I always suspected that Grant wanted to get into politics; insert punch line here, seeing as how he did in fact get into a politician. The cynical and possessive part of me wanted to believe the whirlwind wedding wasn’t just two smartish, kind of cold human beings finding one another but Suzi looking to bolster her image among unions and law enforcement for a run at the mayoralty and Grant looking to take a political spouse for a stab at the state legislature and beyond. I also held fast to the notion that he grabbed her on the rebound from me. After all, what man wouldn’t feel lonely, lost, looking for a place to put his key after being cut off from Gwen Katz?
Okay, there were a few. Most recently, Yutu White, an Eskimo I met while breaking and entering Robert Barron’s boat, which is probably why he thinks I’m easy. I haven’t heard a word from White since he headed back to the tundra, but then I didn’t expect to.
Maybe I’m wrong and Grant is in love. Maybe I resented being proven right, my suspicion that he was like Tarzan swinging from vine to vine. He wanted and needed the one he was holding on to but when that was done and he was fully committed to the next lady, I was gone. Sure, he stood by me while white supremacists and Chinese gangsters had threatened my life, but after that I didn’t get so much as a coffee-to-go courtesy visit.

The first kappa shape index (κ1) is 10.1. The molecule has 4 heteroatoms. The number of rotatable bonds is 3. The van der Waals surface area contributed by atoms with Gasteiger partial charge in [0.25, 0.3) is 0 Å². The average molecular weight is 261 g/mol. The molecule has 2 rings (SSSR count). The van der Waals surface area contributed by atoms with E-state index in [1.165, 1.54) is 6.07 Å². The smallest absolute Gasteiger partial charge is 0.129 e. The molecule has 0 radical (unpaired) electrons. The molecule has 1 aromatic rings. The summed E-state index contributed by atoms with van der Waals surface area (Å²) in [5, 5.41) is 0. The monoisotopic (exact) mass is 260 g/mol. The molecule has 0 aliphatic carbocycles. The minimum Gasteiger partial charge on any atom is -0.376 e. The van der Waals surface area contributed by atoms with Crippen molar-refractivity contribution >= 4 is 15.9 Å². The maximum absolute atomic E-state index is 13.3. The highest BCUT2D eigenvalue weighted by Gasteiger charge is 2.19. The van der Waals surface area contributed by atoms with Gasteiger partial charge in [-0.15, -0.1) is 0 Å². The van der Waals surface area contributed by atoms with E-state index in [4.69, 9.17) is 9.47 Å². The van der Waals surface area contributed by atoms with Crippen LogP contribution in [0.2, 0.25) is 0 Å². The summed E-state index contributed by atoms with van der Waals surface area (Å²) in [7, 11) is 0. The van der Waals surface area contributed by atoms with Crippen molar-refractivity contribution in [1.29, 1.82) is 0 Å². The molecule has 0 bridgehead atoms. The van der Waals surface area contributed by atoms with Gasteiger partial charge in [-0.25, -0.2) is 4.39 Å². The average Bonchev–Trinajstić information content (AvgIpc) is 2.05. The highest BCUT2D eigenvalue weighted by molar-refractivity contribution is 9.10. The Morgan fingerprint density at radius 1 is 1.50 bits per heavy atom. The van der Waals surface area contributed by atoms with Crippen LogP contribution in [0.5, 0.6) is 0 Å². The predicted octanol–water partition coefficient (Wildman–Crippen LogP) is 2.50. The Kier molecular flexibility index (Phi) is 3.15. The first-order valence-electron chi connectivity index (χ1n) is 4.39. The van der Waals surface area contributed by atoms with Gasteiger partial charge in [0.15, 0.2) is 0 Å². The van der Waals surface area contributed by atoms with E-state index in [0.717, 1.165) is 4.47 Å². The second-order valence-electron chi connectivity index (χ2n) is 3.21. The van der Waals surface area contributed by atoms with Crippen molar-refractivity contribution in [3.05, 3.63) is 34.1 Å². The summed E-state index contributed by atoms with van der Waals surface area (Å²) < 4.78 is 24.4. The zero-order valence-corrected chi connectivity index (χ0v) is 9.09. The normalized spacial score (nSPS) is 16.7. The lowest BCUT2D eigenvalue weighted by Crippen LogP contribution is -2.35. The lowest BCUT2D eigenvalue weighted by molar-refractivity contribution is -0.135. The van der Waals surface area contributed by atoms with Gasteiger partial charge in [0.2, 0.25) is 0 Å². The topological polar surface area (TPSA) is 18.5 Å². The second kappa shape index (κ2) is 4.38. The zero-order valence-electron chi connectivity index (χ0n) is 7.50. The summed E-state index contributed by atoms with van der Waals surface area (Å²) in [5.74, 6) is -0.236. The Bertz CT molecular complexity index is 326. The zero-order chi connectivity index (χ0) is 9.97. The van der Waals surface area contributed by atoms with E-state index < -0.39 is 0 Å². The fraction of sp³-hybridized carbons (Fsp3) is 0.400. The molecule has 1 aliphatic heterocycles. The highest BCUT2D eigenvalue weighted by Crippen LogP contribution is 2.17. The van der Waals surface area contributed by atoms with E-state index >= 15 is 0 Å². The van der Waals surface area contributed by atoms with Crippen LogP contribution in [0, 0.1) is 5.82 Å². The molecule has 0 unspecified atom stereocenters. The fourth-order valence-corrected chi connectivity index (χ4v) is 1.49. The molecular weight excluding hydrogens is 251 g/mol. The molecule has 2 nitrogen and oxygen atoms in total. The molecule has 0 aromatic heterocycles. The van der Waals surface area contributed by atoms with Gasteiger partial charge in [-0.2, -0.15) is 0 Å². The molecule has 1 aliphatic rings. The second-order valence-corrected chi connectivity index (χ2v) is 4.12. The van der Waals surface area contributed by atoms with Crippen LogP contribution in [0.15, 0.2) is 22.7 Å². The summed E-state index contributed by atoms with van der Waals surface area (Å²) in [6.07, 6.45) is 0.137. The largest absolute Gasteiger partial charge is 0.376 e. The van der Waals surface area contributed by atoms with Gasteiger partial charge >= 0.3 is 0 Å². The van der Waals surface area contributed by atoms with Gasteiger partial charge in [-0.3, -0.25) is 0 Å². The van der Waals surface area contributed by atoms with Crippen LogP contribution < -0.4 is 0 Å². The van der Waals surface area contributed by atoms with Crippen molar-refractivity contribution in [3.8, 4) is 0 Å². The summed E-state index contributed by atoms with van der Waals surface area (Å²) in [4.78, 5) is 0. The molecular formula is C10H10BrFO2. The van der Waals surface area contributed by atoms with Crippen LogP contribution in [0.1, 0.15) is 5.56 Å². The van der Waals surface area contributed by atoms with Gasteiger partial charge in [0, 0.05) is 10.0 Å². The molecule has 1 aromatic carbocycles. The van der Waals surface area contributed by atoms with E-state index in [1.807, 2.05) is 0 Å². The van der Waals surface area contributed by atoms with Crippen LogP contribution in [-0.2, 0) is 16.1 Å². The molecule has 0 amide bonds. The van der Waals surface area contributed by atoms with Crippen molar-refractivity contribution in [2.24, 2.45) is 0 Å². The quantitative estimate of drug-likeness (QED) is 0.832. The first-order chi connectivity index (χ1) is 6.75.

Whatever the case, mazel tov and tsai gezundt, say I. But here’s where I get to the point—about my work family. The Grant–Suzi knot got tied a month before and while I felt relieved not to have him on the periphery of my life, hovering with longing like a puppy, I had to deal with the sidelong glances of my staff wondering if I were really okay—though only Thom had the chutzpah to ask. Even when I told her yes, her brain registered it as no. Especially when I took on a new project: renovating the somewhat dated, 1970s rural, Bonerwood Drive home which my uncle and my father had shared for years with all the run-downedness inherent in two straight men cohabitating. I had a classic, bad-porn-film fling with the new carpet layer, which was momentarily lovely. But most of my free time was spent looking online for everything from shrubs to bathroom fixtures to make the place truly mine. That seemed to reinforce Thom’s theory that I was depressed. Just the opposite, I assured her. It meant that after all this time I had finally decided that I would stay in Nashville.